Archbishop does his job. Gets slammed. Predictable.

They didn't bother disciplining him while he was alive. . .can they slap him on the wrist now that he's dead? Hardly.

To the ELCA: it's 500 years too late to be crying "heresy!" now. . .you shoulda thought of this before leaving the Church.

They should be publicly whipped and pilloried. Seriously.

That NYT bubble must be gettin' low on air: B.O. is "explicitly non-ideological"! This reminds me of my poli sci prof freshman year who predicted with both confidence and glee that Reagan would lose big to the Democratic nominee in 1984. Lesson: experts are "former squirts."

Americans are making a crucial distinction between Labor and Labor Unions. 'Bout time.

The text of Obama's speech to schoolchildren. . .now, let us see the draft before parents starting screaming bloody murder about using their children to create a cult of personality.

OK. Enough. Back to some serious reading. . .

Bible + Aristotle = Science?

Of historical and philosophical interest in the development of material science in the West is the question: why didn't other highly developed civilizations make the scientific and technological advances that we have made and continue to make?

My answer: they were not Christian civilizations, or rather, they were not Catholic civilizations. More specifically, they were not and are not civilizations based on a Biblical understanding of creation taught with and through a uniquely Catholic understanding of Aristotelian natural philosophy. You might say that they were and are insufficiently Dominican! :-)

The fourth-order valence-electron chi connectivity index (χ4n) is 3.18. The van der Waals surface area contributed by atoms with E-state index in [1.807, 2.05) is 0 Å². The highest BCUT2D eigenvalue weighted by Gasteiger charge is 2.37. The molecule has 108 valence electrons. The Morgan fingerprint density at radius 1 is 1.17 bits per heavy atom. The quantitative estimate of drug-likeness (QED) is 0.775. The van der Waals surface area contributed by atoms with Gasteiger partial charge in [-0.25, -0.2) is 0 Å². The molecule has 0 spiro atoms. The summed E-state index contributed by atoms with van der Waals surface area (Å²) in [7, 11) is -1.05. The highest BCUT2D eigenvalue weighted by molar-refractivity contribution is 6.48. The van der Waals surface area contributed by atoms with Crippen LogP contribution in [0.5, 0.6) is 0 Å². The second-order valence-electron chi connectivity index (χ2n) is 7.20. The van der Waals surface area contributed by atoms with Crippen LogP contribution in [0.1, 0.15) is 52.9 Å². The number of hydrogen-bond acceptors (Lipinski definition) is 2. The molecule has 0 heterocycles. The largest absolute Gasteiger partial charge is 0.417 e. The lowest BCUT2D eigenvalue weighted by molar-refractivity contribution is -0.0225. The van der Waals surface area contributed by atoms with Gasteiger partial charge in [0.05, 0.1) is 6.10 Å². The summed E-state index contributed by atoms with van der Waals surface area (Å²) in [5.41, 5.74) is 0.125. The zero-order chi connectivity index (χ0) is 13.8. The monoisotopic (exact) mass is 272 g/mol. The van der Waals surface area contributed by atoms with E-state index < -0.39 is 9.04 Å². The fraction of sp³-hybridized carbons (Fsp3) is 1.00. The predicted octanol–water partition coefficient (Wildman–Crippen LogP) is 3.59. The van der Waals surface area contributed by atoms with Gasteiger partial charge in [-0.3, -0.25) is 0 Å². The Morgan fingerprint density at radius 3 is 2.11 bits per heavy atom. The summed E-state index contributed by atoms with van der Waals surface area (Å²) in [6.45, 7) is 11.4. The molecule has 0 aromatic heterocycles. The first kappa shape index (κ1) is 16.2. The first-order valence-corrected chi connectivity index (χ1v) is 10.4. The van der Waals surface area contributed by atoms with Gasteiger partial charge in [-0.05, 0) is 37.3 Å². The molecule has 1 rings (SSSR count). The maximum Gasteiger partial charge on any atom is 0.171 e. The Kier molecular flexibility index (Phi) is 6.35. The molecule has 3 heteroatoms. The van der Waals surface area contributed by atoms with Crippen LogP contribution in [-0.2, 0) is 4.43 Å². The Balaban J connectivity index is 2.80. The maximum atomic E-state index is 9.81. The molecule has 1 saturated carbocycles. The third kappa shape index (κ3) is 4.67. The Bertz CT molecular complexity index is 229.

If you are insufficiently curious about the natural world, or if you see curiosity about the natural world as evil, then you will not venture out to observe and attempt to explain what lies outside the mind. If you see the material universe as a deeply flawed reflection of the True Form of the Universe, then you will come to believe that studying the reflection will only lead to error about the Form. In the same way, if you hold that material reality is not real at all and that only the mind matters in constructing what others call "real," then your study will be limited to the mind alone. Also, if you think that language alone determines reality, then you will see no use in trying to connect how you think about reality with any sort of "reality" beyond the way you chose to talk about it.

However, if you hold that the material universe is a creation of a Divine Mind, reflecting this Mind's desire for order and intelligibility, then you will venture out to discover and explain what lies outside the human mind. If you think that you can come to know the Divine Mind better by exploring its creation, then your scientific explorations become not only a professional duty but a religious one as well. Believing that creation participates in its Creator serves the highly innovative purposes of discovery and invention. Believing that you will be improved, enriched, and ultimately redeemed only fuels your natural curiosity.

Some will say that capitalism and democracy contributed to the growth of scientific knowledge in the west. This is certainly true. However, capitalism is a late comer to the world scene of science and democracy in its ancient form was little more than mob rule. Let's not forget that the scientific advances made during the Enlightenment were made possible by a medieval theology of creation. The idea that the medieval Church punished scientific research is nonsense. Almost every scientific discovery and innovation of the Enlightenment can be traced back to a priest or religious living during the middle ages. Conflicts between scientists and Church authority occurred when scientists played at being theologians.